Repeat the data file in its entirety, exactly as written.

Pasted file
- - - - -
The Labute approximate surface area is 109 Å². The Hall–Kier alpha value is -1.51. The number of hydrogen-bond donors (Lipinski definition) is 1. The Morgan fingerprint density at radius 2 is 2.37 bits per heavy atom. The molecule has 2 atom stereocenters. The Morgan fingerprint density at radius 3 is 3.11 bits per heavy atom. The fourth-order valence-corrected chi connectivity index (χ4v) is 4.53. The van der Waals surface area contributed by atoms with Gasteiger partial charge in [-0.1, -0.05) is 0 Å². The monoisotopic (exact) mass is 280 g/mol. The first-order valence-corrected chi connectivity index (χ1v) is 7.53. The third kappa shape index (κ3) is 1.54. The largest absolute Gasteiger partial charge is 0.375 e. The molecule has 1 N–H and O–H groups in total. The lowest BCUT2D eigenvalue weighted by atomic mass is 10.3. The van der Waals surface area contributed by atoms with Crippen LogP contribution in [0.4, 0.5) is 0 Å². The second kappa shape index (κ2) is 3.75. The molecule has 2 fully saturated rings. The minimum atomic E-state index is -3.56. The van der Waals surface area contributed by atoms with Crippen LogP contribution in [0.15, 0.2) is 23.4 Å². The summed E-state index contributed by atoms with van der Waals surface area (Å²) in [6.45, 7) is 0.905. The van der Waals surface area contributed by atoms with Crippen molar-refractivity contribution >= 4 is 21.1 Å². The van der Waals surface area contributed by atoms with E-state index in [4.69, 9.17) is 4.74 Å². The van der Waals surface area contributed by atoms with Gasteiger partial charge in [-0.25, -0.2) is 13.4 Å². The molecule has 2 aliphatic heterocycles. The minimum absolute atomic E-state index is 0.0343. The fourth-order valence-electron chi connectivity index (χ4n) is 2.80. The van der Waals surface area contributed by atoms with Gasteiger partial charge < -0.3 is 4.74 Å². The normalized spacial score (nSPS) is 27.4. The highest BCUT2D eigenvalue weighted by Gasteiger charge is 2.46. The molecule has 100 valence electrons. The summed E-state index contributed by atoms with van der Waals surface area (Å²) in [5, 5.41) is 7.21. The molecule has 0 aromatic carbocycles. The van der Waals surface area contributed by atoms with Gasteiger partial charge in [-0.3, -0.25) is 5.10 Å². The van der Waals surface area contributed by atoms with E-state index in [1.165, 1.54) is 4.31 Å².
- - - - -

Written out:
The Labute approximate surface area is 109 Å². The Hall–Kier alpha value is -1.51. The number of hydrogen-bond donors (Lipinski definition) is 1. The Morgan fingerprint density at radius 2 is 2.37 bits per heavy atom. The molecule has 2 atom stereocenters. The Morgan fingerprint density at radius 3 is 3.11 bits per heavy atom. The fourth-order valence-corrected chi connectivity index (χ4v) is 4.53. The van der Waals surface area contributed by atoms with Gasteiger partial charge in [-0.1, -0.05) is 0 Å². The monoisotopic (exact) mass is 280 g/mol. The first-order valence-corrected chi connectivity index (χ1v) is 7.53. The third kappa shape index (κ3) is 1.54. The largest absolute Gasteiger partial charge is 0.375 e. The molecule has 1 N–H and O–H groups in total. The lowest BCUT2D eigenvalue weighted by atomic mass is 10.3. The van der Waals surface area contributed by atoms with Crippen LogP contribution in [0.4, 0.5) is 0 Å². The second kappa shape index (κ2) is 3.75. The molecule has 2 fully saturated rings. The minimum atomic E-state index is -3.56. The van der Waals surface area contributed by atoms with Crippen LogP contribution in [0.15, 0.2) is 23.4 Å². The summed E-state index contributed by atoms with van der Waals surface area (Å²) in [6.45, 7) is 0.905. The van der Waals surface area contributed by atoms with Crippen molar-refractivity contribution >= 4 is 21.1 Å². The van der Waals surface area contributed by atoms with E-state index in [4.69, 9.17) is 4.74 Å². The van der Waals surface area contributed by atoms with Gasteiger partial charge in [-0.25, -0.2) is 13.4 Å². The molecule has 2 aliphatic heterocycles. The minimum absolute atomic E-state index is 0.0343. The fourth-order valence-electron chi connectivity index (χ4n) is 2.80. The van der Waals surface area contributed by atoms with Gasteiger partial charge < -0.3 is 4.74 Å². The normalized spacial score (nSPS) is 27.4. The highest BCUT2D eigenvalue weighted by Gasteiger charge is 2.46. The molecule has 100 valence electrons. The summed E-state index contributed by atoms with van der Waals surface area (Å²) in [5, 5.41) is 7.21. The molecule has 0 aromatic carbocycles. The van der Waals surface area contributed by atoms with Gasteiger partial charge in [-0.3, -0.25) is 5.10 Å². The van der Waals surface area contributed by atoms with E-state index in [1.165, 1.54) is 4.31 Å².